Vascular composites enable dynamic structural materials

Jul 26, 2011

Taking their cue from biological circulatory systems, University of Illinois researchers have developed vascularized structural composites, creating materials that are lightweight and strong with potential for self-healing, self-cooling, metamaterials and more.

"We can make a material now that's truly multifunctional by simply circulating fluids that do different things within the same material system," said Scott White, the Willet Professor of who led the group. "We have a vascularized structural material that can do almost anything."

are a combination of two or more materials that harness the properties of both. Composites are valued as structural materials because they can be lightweight and strong. Many composites are fiber-reinforced, made of a network of woven fibers embedded in – for example, graphite, fiberglass or Kevlar.

The Illinois team, part of the Autonomous Materials Systems Laboratory in the Beckman Institute for Advanced Science and Technology, developed a method of making fiber-reinforced composites with tiny channels for liquid or gas transport. The channels could wind through the material in one long line or branch out to form a network of capillaries, much like the vascular network in a tree.

"Trees are incredible , but they're dynamic too," said co-author Jeffrey Moore, the Murchison-Mallory professor of chemistry and a professor of materials science and engineering. "They can pump fluids, transfer mass and energy from the roots to the leaves. This is the first step to making synthetic materials that have that kind of functionality."

The key to the method, published in the journal Advanced Materials, is the use of sacrificial fibers. The team treated commercially available fibers so that they would degrade at high temperatures. The sacrificial fibers are no different from normal fibers during weaving and composite fabrication. But when the temperature is raised further, the treated fibers vaporize – leaving tiny channels in their place – without affecting the structural composite material itself.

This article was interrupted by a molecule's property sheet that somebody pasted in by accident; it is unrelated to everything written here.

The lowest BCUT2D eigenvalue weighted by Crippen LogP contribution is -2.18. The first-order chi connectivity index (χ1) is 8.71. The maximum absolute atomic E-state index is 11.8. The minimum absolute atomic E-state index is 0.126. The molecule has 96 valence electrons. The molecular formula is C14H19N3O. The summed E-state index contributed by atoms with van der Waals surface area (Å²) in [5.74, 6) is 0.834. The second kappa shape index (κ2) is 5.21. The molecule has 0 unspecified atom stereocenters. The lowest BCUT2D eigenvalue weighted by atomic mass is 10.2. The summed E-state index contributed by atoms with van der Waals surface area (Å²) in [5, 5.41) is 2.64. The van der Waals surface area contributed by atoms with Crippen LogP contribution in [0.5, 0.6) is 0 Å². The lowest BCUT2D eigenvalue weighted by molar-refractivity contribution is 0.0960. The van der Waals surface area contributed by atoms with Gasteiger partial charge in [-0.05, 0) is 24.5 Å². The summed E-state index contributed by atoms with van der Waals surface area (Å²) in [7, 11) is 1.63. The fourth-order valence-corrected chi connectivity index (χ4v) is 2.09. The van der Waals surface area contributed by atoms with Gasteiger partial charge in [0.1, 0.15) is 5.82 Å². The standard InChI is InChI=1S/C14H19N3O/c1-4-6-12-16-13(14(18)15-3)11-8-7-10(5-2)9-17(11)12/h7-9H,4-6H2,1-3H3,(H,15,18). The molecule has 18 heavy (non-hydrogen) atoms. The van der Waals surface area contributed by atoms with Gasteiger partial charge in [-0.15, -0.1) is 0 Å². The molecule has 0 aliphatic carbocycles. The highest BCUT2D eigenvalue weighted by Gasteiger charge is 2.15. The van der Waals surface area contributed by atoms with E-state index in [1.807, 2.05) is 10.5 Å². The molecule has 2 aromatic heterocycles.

"There have been vascular materials fabricated previously, including things that we've done, but this paper demonstrated that you can approach the manufacturing with a concept that is vastly superior in terms of scalability and commercial viability," White said.

In the paper, the researchers demonstrate four classes of application by circulating different fluids through a vascular composite: temperature regulation, chemistry, conductivity and electromagnetism. They regulate temperature by circulating coolant or a hot fluid. To demonstrate a chemical reaction, they injected chemicals into different vascular branches that merged, mixing the chemicals to produce a luminescent reaction. They made the structure electrically active by using conductive liquid, and changed its electromagnetic signature with ferrofluids – a key property for stealth applications.

Next, the researchers hope to develop interconnected networks with membranes between neighboring channels to control transport between channels. Such networks would enable many chemical and energy applications, such as self-healing polymers or fuel cells.

"This is not just another microfluidic device," said co-author Nancy Sottos, the Willett professor of science and engineering and a professor of aerospace engineering. "It's not just a widget on a chip. It's a structural material that's capable of many functions that mimic biological systems. That's a big jump."

Explore further: Chemical deterrent from snow fleas identified

More information: The paper, "Three-Dimensional Microvascular Fiber-Reinforced Composites," is available online at onlinelibrary.wiley.com/doi/10.1002/adma.201100933/pdf

Related Stories

Google unveils Android's latest technological tricks

38 minutes ago

Google's next version of its Android operating system will boast new ways to fetch information, pay merchants and protect privacy on mobile devices as the Internet company duels with Apple in the quest to ...

Bacteria renew mystery over Chilean poet Neruda's death

50 minutes ago

Family of Chilean poet Pablo Neruda said Thursday forensic experts have found evidence of a massive bacterial infection in his remains, increasing their suspicion that he was poisoned by dictator Augusto Pinochet's regime.

Recommended for you

Chemical deterrent from snow fleas identified

May 29, 2015

Snow fleas keep predators at bay with a chemical deterrent. German scientists have now isolated this compound and identified it by means of spectroscopic analysis and X-ray crystallography. In the journal ...

User comments : 0

Please sign in to add a comment. Registration is free, and takes less than a minute. Read more

Click here to reset your password.
Sign in to get notified via email when new comments are made.